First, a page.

La Croix in his essay disputes the position set forth by Harry Frankfurt in his article “Descartes on the Creation of the Eternal Truths” (The Philosophical Review, 1977), charging that Frankfurt misrepresents Descartes view of Gods nature and power. According to La Croix, Frankfurt holds that, in claiming that God created the eternal truths and could have done the opposite with respect to establishing the law of contradiction, Descartes conceived of Gods power as extending beyond the laws of logic. For Descartes to take such a stand, according to Frankfurt, is to have his notion of Gods omnipotence be open to the charge of being incoherent. La Croix says that Descartes view might in fact be incoherent, but it is for reasons other than entailing the possibility of what is logically impossible. This, he says, is not at all what Descartes intended, and he points to passages in eight of Descartes letters and Replies 5 and 6 to the Objections to the Meditations to confirm his thesis. Frankfurt goes wrong, says La Croix, in his understanding of what Descartes meant when he said that for God the negation of the law of contradiction is possible.
He says the assertion can be understood in three ways (1) For God the negation of the law of contradiction is a possibility; that is, God could have chosen to actualize its negation instead of actualizing the law of contradiction. (2) God can repeal the law of contradiction and replace it with the negation of the law of contradiction. (3) God can violate the law of contradiction, that is, God can bring about logically impossible states of affairs. La Croix shows that Descartes view cannot be construed as entailing that God can do what is logically impossible under any of the three ways of understanding the assertion. However, more importantly, from Descartes doctrine of divine creation it follows that the negation of the law of contradiction is not a possibility, that Go cannot change the law of contradiction, and that God cannot violate the law of contradiction.
Question #1 Aquinas says that law is an! ^0 ordination! +/- or! ^0 dictate! +/- of reason, and that these always aim at happiness or blessedness. What Aquinas means here by! ^0 ordination! +/- is that he is saying that ordination is laws that are through God, not by us humans. Unlike God-made-laws, human-made-laws are either just or unjust in which case they do not impose the obligations of ...
La Croix explains that God does not bring about state of affairs by choosing from a list of alternatives and then choosing one of the possibilities. Rather, He creates them ex nihil o. The eternal truths, including the laws of logic, depend on Gods will in the sense that God freely creates them and determines their nature. However, when God creates these eternal truths, He also freely chooses to put into effect certain conditions upon other exercises of His will. So when God creates the laws of logic, He cannot change or violate them, for in creating them He freely chooses to subject Himself to the rules that are a consequence of them being in existence.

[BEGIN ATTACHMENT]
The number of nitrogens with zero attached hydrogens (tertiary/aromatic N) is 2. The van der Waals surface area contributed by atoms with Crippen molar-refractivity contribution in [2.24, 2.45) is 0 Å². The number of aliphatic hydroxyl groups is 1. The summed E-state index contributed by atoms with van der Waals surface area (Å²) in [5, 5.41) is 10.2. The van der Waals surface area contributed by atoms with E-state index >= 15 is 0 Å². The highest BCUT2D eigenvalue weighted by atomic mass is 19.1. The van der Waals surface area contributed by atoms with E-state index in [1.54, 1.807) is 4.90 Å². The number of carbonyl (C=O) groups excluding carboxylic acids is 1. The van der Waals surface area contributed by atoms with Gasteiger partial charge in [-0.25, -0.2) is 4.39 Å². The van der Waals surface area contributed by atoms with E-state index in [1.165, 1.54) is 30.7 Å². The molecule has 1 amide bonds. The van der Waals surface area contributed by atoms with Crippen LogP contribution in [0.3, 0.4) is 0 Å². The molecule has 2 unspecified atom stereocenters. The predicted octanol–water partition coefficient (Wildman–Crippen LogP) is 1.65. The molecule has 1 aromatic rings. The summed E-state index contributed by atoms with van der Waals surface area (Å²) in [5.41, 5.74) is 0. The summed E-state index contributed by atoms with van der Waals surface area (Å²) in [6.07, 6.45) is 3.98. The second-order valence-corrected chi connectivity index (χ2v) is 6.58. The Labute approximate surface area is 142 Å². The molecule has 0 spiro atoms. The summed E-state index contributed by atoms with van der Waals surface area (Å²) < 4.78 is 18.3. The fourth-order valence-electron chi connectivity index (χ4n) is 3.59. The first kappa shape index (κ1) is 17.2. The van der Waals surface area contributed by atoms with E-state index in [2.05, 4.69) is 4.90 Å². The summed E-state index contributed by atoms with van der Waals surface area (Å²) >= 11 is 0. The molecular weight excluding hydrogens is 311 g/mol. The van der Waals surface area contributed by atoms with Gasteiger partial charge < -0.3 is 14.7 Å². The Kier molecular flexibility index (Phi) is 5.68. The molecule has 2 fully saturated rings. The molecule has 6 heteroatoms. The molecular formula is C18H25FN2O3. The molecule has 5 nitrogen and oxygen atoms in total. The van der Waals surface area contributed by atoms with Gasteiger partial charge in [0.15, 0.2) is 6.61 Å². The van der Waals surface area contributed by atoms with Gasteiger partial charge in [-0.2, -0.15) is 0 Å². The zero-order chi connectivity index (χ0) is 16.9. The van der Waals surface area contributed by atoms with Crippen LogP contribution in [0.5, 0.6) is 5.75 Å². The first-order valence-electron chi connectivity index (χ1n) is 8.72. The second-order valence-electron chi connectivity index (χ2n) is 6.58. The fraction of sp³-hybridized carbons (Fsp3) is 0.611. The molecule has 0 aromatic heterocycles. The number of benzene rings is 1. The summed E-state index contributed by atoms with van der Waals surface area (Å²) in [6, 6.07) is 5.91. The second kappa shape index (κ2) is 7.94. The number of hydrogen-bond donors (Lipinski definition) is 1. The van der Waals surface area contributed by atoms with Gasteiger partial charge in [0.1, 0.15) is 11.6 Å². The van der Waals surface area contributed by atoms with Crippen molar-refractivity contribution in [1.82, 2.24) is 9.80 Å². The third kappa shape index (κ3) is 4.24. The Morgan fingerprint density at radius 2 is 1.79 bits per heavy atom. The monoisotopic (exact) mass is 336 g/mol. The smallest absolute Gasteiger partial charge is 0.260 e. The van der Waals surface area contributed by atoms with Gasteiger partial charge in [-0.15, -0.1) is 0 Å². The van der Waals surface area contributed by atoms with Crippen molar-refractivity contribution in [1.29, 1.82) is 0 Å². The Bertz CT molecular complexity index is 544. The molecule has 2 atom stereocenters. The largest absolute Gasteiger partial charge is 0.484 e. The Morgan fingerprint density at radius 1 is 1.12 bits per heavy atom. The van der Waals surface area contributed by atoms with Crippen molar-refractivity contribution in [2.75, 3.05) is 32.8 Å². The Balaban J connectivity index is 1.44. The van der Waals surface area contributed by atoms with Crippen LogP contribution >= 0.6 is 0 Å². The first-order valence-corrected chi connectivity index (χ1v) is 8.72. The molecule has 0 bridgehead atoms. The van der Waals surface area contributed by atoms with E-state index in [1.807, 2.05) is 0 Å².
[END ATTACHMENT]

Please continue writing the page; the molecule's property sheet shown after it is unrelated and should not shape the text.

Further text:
We see here then that God creates the eternal truths but this does not entail that He can do what is logically impossible indeed in creating them He made it so that He cannot. And so Frankfurt argument that Descartes is committed to God being able to do the logically possible because He creates the eternal truths is refuted. La Croixs position has the benefit of accommodating a view of a God who is ultimately powerful who alone has wholly independent existence. It also rids Descartes view of the apparent difficulty presented by Frankfurt that Gods omnipotence is incoherent. On La Croixs reading, Gods power is not unlimited, but it is significant that the limitations on His power are of His own doing.
The eternal truths, including the laws of logic, do not pre-exist God, and so God is the only one on whom nothing at all depends. Further, the eternal truths are truly necessary, since they in fact cannot be otherwise, because they cannot be changed or violated. However, there are some troubling consequences of La Croixs view. It seems to be an extreme limitation on Gods perfection and power to be unable to alter the truths that He has created. It would mean that He at one time had the capacity to determine the character of the eternal truths but He no longer has that power. Another problem is that in creating and freely choosing to subject Himself to the laws of logic, God creates things that depend on Him for their character and existence but which He cannot control, which are both dependent and independent of Him.
The agnostic argues that, unless you are omniscient, you cannot say for sure that there are no gods. However, the Atheist believes there are no gods, and most atheists are quite certain. How can the Atheist say there are no gods, without claiming infinite knowledge The answer lies in the method of analysis. There is no scientific test that can disprove a god. A legal truth test, rather than a ...
Further, the notion that God can create the laws of logic and then be subject to them is a strange one. La Croix obviously presents it to refute the incoherence charge brought on by the claim that God can do the logically impossible and change the laws of logic. But it is really no easier to swallow as the notion it refutes. It seems to me that in trying to attribute to Descartes a picture of a God who cannot do the logically impossible, La Croix paints a picture of a God who has His own new set of difficulties.